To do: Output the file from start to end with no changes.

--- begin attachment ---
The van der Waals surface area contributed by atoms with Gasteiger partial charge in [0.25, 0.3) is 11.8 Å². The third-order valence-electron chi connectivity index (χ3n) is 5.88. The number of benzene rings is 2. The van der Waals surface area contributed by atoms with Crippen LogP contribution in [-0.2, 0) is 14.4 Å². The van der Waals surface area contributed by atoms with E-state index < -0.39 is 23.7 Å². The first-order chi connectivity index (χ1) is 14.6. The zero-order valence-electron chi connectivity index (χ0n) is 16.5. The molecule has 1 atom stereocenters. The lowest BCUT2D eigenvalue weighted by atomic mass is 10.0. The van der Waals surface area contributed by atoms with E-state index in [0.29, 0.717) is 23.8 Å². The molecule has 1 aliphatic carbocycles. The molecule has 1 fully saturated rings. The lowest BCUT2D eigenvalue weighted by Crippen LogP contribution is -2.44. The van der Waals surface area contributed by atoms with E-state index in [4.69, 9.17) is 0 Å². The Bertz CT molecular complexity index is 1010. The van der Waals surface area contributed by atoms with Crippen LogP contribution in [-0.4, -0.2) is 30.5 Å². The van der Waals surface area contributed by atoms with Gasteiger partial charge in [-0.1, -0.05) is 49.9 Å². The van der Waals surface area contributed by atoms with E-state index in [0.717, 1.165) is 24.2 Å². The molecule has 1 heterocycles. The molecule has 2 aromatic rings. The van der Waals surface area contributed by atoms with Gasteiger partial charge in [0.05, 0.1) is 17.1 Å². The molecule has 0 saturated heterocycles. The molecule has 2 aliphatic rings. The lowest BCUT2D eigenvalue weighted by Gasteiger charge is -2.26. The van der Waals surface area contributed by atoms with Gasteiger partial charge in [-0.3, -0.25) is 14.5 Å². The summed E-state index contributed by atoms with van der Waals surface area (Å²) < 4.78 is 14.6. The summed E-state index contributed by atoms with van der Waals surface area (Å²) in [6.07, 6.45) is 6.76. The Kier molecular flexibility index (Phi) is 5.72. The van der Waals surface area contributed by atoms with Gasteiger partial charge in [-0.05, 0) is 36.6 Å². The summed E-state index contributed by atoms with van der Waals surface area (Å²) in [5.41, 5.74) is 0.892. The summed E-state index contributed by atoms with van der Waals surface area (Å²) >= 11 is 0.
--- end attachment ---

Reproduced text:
The van der Waals surface area contributed by atoms with Gasteiger partial charge in [0.25, 0.3) is 11.8 Å². The third-order valence-electron chi connectivity index (χ3n) is 5.88. The number of benzene rings is 2. The van der Waals surface area contributed by atoms with Crippen LogP contribution in [-0.2, 0) is 14.4 Å². The van der Waals surface area contributed by atoms with E-state index < -0.39 is 23.7 Å². The first-order chi connectivity index (χ1) is 14.6. The zero-order valence-electron chi connectivity index (χ0n) is 16.5. The molecule has 1 atom stereocenters. The lowest BCUT2D eigenvalue weighted by atomic mass is 10.0. The van der Waals surface area contributed by atoms with E-state index in [0.29, 0.717) is 23.8 Å². The molecule has 1 aliphatic carbocycles. The molecule has 1 fully saturated rings. The lowest BCUT2D eigenvalue weighted by Crippen LogP contribution is -2.44. The van der Waals surface area contributed by atoms with E-state index in [4.69, 9.17) is 0 Å². The Bertz CT molecular complexity index is 1010. The van der Waals surface area contributed by atoms with Crippen LogP contribution in [-0.4, -0.2) is 30.5 Å². The van der Waals surface area contributed by atoms with Gasteiger partial charge in [-0.1, -0.05) is 49.9 Å². The van der Waals surface area contributed by atoms with E-state index in [0.717, 1.165) is 24.2 Å². The molecule has 1 heterocycles. The molecule has 2 aromatic rings. The van der Waals surface area contributed by atoms with Gasteiger partial charge in [0.05, 0.1) is 17.1 Å². The molecule has 0 saturated heterocycles. The molecule has 2 aliphatic rings. The lowest BCUT2D eigenvalue weighted by Gasteiger charge is -2.26. The van der Waals surface area contributed by atoms with Gasteiger partial charge in [-0.3, -0.25) is 14.5 Å². The summed E-state index contributed by atoms with van der Waals surface area (Å²) < 4.78 is 14.6. The summed E-state index contributed by atoms with van der Waals surface area (Å²) in [6.07, 6.45) is 6.76. The Kier molecular flexibility index (Phi) is 5.72. The van der Waals surface area contributed by atoms with Gasteiger partial charge in [-0.05, 0) is 36.6 Å². The summed E-state index contributed by atoms with van der Waals surface area (Å²) in [5.41, 5.74) is 0.892. The summed E-state index contributed by atoms with van der Waals surface area (Å²) >= 11 is 0.